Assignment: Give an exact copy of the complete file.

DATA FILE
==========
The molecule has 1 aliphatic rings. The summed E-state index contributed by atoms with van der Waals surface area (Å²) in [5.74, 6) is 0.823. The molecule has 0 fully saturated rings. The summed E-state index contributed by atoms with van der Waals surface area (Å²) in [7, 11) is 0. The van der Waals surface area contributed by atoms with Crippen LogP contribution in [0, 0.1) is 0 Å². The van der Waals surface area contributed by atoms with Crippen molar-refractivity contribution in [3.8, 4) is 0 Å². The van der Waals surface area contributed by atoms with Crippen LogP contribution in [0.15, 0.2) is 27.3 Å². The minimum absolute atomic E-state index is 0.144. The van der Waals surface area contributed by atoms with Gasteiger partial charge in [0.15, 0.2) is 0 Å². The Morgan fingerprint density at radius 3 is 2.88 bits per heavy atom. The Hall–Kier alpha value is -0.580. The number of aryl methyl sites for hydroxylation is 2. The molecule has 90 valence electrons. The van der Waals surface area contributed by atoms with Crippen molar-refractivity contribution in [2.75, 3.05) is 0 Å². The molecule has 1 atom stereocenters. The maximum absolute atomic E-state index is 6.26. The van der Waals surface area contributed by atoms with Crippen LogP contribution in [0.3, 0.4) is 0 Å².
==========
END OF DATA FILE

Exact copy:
The molecule has 1 aliphatic rings. The summed E-state index contributed by atoms with van der Waals surface area (Å²) in [5.74, 6) is 0.823. The molecule has 0 fully saturated rings. The summed E-state index contributed by atoms with van der Waals surface area (Å²) in [7, 11) is 0. The van der Waals surface area contributed by atoms with Crippen LogP contribution in [0, 0.1) is 0 Å². The van der Waals surface area contributed by atoms with Crippen molar-refractivity contribution in [3.8, 4) is 0 Å². The van der Waals surface area contributed by atoms with Crippen LogP contribution in [0.15, 0.2) is 27.3 Å². The minimum absolute atomic E-state index is 0.144. The van der Waals surface area contributed by atoms with Gasteiger partial charge in [0.15, 0.2) is 0 Å². The Morgan fingerprint density at radius 3 is 2.88 bits per heavy atom. The Hall–Kier alpha value is -0.580. The number of aryl methyl sites for hydroxylation is 2. The molecule has 90 valence electrons. The van der Waals surface area contributed by atoms with Crippen molar-refractivity contribution in [2.75, 3.05) is 0 Å². The molecule has 1 atom stereocenters. The maximum absolute atomic E-state index is 6.26. The van der Waals surface area contributed by atoms with Crippen LogP contribution in [0.3, 0.4) is 0 Å².